Alumna follows her journalistic instincts
A fast-talking tag sales guru with a criminal past. Toys that double as works of art. The faces of boudoir photography.
Lauren Harrison '07 spills the details of peoples' lives for a living. The 26-year-old Roanoke alumna is a features reporter for Newsday, a daily newspaper in New York. Earlier this year, she won a diversity fellowship for her work from the Society for Features Journalism, which represents reporters nationwide.
Harrison's gig fits her penchant for creativity and curiosity.
"I wanted to have readers feel like they could smell and taste and see and touch right along with me," said Harrison. "Features journalism provided that medium."
But a news career was far from Harrison's mind when the Ohio native landed on Roanoke's campus in 2003. She was passionate about poetry and creative writing, but her career path was unclear. Several Roanoke influences helped Harrison channel her journalistic instincts.
She dabbled in journalism while spending a semester in Washington D.C., through the Lutheran College Washington Semester Program. She interned at a literary magazine, Beltway Poetry Quarterly, and for a web publishing company, Web del Sol. She also wrote arts and entertainment stories under the guidance of Michael Knipp '03, a freelance writer who referred assignments to her.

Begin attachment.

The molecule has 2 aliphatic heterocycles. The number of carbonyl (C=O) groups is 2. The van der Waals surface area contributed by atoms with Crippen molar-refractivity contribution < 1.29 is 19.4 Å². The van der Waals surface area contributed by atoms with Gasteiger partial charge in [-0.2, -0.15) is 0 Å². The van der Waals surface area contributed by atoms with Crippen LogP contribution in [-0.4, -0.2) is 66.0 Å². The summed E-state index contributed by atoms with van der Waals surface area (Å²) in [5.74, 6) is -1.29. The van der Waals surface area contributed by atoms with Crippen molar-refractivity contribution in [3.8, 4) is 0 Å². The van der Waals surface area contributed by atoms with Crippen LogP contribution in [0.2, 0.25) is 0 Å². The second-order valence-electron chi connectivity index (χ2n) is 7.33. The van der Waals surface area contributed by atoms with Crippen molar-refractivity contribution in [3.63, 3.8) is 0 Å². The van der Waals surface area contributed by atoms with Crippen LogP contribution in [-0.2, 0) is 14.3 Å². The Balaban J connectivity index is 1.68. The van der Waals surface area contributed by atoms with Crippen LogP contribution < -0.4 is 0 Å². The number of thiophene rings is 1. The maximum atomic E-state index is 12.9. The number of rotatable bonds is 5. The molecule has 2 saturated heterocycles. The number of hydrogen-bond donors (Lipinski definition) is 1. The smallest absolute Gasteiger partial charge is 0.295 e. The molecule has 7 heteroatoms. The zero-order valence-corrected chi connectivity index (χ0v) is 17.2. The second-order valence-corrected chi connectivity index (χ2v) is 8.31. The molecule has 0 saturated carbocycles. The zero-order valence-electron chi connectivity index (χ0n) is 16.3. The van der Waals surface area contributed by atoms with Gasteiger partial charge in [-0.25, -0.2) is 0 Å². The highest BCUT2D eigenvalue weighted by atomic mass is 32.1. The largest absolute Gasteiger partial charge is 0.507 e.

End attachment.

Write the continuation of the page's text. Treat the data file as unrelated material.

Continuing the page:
Back at Roanoke, Harrison took on a documentary project. Video camera in hand, she followed her family's ancestral trail to many places, including West Virginia, Pulaski and Appomattox. She found gravesites, scoured birth and death records and even uncovered a church that one of her ancestors founded.
"She was one of those rare students who have genuine deep curiosity. She wanted to understand things," said Dr. Virginia Stewart, an English professor at Roanoke and Harrison's supervisor for the project.
"I saw her as a documentary journalist," Stewart said.
Harrison was hesitant, but she applied for graduate school at Columbia University's School of Journalism anyway. She won a full tuition scholarship.
Fast-forward to the present when Harrison spends her days and some evenings and weekends reporting on arts, culture and entertainment in Long Island, N.Y., for Newsday. After graduating from Columbia in 2008, she covered a variety of news at the Chicago Tribune through a two-year residency program.
Harrison's work at Newsday spans vast subjects, from aerial fitness classes in which participants suspend themselves midair to folding enthusiasts who teach origami art.
"She's always looking for the human element in her stories," said Shawna VanNess, deputy features editor at Newsday. "She's looking for that eureka moment that sort of marks a benchmark in that person's life."
Harrison is one of the youngest reporters at Newsday. Most journalists land there after years of experience in the field, VanNess said. Still, Harrison's skills and competitive spirit impressed the editor.
The young reporter showed particular investigative initiative with a story this year about a tag salesman who landed on a reality television show. She learned that he pleaded guilty to felony grand larceny charges in a Medicaid fraud cause years earlier.
"That's the kind of thing that's priceless to an editor," VanNess said. The story "was thorough, and it was compelling."
But the thrill of news writing has its challenges for Harrison, including learning how to manage reader criticism and working fast and accurately on tight deadlines.
Eventually, Harrison said she'd like to write a book and explore creative projects, alongside journalism.
"All of those things can live harmoniously...it's just about timing," she said.
- Jenny Kincaid Boone '01